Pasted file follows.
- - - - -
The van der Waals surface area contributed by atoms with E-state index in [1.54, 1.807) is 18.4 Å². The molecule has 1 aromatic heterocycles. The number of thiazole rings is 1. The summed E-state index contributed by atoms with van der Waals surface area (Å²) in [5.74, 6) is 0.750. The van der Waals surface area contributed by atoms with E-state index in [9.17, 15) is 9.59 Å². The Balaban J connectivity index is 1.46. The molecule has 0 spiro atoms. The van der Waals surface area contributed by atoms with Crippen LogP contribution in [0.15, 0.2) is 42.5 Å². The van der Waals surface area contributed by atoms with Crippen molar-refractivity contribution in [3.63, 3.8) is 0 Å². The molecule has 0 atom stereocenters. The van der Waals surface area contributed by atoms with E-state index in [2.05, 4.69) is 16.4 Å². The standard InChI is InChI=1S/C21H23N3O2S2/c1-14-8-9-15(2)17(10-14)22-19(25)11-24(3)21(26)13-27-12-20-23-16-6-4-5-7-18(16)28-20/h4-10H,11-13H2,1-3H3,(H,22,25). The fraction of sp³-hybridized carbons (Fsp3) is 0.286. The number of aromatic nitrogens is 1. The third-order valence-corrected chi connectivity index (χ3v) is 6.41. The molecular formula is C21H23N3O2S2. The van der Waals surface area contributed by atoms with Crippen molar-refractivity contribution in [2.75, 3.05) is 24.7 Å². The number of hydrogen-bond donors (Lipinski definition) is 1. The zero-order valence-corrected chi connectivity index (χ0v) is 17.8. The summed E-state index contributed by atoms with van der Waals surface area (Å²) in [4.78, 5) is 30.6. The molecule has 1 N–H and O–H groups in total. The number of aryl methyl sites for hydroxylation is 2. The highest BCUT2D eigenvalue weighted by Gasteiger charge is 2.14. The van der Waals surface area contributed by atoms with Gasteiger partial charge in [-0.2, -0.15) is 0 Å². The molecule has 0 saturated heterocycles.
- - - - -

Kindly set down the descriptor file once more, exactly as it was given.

The van der Waals surface area contributed by atoms with E-state index in [1.54, 1.807) is 18.4 Å². The molecule has 1 aromatic heterocycles. The number of thiazole rings is 1. The summed E-state index contributed by atoms with van der Waals surface area (Å²) in [5.74, 6) is 0.750. The van der Waals surface area contributed by atoms with E-state index in [9.17, 15) is 9.59 Å². The Balaban J connectivity index is 1.46. The molecule has 0 spiro atoms. The van der Waals surface area contributed by atoms with Crippen LogP contribution in [0.15, 0.2) is 42.5 Å². The van der Waals surface area contributed by atoms with Crippen molar-refractivity contribution in [3.63, 3.8) is 0 Å². The molecule has 0 atom stereocenters. The van der Waals surface area contributed by atoms with E-state index in [2.05, 4.69) is 16.4 Å². The standard InChI is InChI=1S/C21H23N3O2S2/c1-14-8-9-15(2)17(10-14)22-19(25)11-24(3)21(26)13-27-12-20-23-16-6-4-5-7-18(16)28-20/h4-10H,11-13H2,1-3H3,(H,22,25). The fraction of sp³-hybridized carbons (Fsp3) is 0.286. The number of aromatic nitrogens is 1. The third-order valence-corrected chi connectivity index (χ3v) is 6.41. The molecular formula is C21H23N3O2S2. The van der Waals surface area contributed by atoms with Crippen molar-refractivity contribution in [2.75, 3.05) is 24.7 Å². The number of hydrogen-bond donors (Lipinski definition) is 1. The zero-order valence-corrected chi connectivity index (χ0v) is 17.8. The summed E-state index contributed by atoms with van der Waals surface area (Å²) in [4.78, 5) is 30.6. The molecule has 1 N–H and O–H groups in total. The number of aryl methyl sites for hydroxylation is 2. The highest BCUT2D eigenvalue weighted by Gasteiger charge is 2.14. The van der Waals surface area contributed by atoms with Gasteiger partial charge in [-0.2, -0.15) is 0 Å². The molecule has 0 saturated heterocycles.